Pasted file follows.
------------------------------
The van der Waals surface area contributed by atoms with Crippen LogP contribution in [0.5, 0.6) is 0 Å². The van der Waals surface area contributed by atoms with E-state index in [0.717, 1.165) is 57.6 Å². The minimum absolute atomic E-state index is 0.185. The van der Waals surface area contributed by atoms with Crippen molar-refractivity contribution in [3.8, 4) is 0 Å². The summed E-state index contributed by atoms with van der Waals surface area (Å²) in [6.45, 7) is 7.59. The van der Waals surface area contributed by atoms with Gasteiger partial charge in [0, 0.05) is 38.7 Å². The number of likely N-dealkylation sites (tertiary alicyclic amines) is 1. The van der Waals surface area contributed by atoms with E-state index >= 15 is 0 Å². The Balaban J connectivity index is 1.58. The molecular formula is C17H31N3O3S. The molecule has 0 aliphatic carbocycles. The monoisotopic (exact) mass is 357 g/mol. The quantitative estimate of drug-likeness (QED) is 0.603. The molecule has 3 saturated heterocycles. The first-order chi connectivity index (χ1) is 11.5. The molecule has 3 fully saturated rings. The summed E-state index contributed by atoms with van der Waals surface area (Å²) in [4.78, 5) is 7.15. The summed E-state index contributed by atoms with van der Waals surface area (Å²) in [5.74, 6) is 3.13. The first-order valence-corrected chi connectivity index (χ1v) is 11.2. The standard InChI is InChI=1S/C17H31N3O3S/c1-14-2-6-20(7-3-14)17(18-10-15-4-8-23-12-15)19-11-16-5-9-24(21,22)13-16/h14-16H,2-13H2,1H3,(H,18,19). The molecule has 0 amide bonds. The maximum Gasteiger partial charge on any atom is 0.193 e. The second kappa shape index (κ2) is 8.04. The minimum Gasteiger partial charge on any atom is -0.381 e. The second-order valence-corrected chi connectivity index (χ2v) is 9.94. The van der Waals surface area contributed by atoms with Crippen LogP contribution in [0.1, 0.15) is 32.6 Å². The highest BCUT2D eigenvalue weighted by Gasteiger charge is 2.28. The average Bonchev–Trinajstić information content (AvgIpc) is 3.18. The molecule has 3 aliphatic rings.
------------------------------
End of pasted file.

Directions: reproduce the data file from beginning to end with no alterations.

The van der Waals surface area contributed by atoms with Crippen LogP contribution in [0.5, 0.6) is 0 Å². The van der Waals surface area contributed by atoms with E-state index in [0.717, 1.165) is 57.6 Å². The minimum absolute atomic E-state index is 0.185. The van der Waals surface area contributed by atoms with Crippen molar-refractivity contribution in [3.8, 4) is 0 Å². The summed E-state index contributed by atoms with van der Waals surface area (Å²) in [6.45, 7) is 7.59. The van der Waals surface area contributed by atoms with Gasteiger partial charge in [0, 0.05) is 38.7 Å². The number of likely N-dealkylation sites (tertiary alicyclic amines) is 1. The van der Waals surface area contributed by atoms with E-state index >= 15 is 0 Å². The Balaban J connectivity index is 1.58. The molecular formula is C17H31N3O3S. The molecule has 0 aliphatic carbocycles. The monoisotopic (exact) mass is 357 g/mol. The quantitative estimate of drug-likeness (QED) is 0.603. The molecule has 3 saturated heterocycles. The first-order chi connectivity index (χ1) is 11.5. The molecule has 3 fully saturated rings. The summed E-state index contributed by atoms with van der Waals surface area (Å²) in [4.78, 5) is 7.15. The summed E-state index contributed by atoms with van der Waals surface area (Å²) in [5.74, 6) is 3.13. The first-order valence-corrected chi connectivity index (χ1v) is 11.2. The standard InChI is InChI=1S/C17H31N3O3S/c1-14-2-6-20(7-3-14)17(18-10-15-4-8-23-12-15)19-11-16-5-9-24(21,22)13-16/h14-16H,2-13H2,1H3,(H,18,19). The molecule has 0 amide bonds. The maximum Gasteiger partial charge on any atom is 0.193 e. The second kappa shape index (κ2) is 8.04. The minimum Gasteiger partial charge on any atom is -0.381 e. The second-order valence-corrected chi connectivity index (χ2v) is 9.94. The van der Waals surface area contributed by atoms with Crippen LogP contribution in [0.1, 0.15) is 32.6 Å². The highest BCUT2D eigenvalue weighted by Gasteiger charge is 2.28. The average Bonchev–Trinajstić information content (AvgIpc) is 3.18. The molecule has 3 aliphatic rings.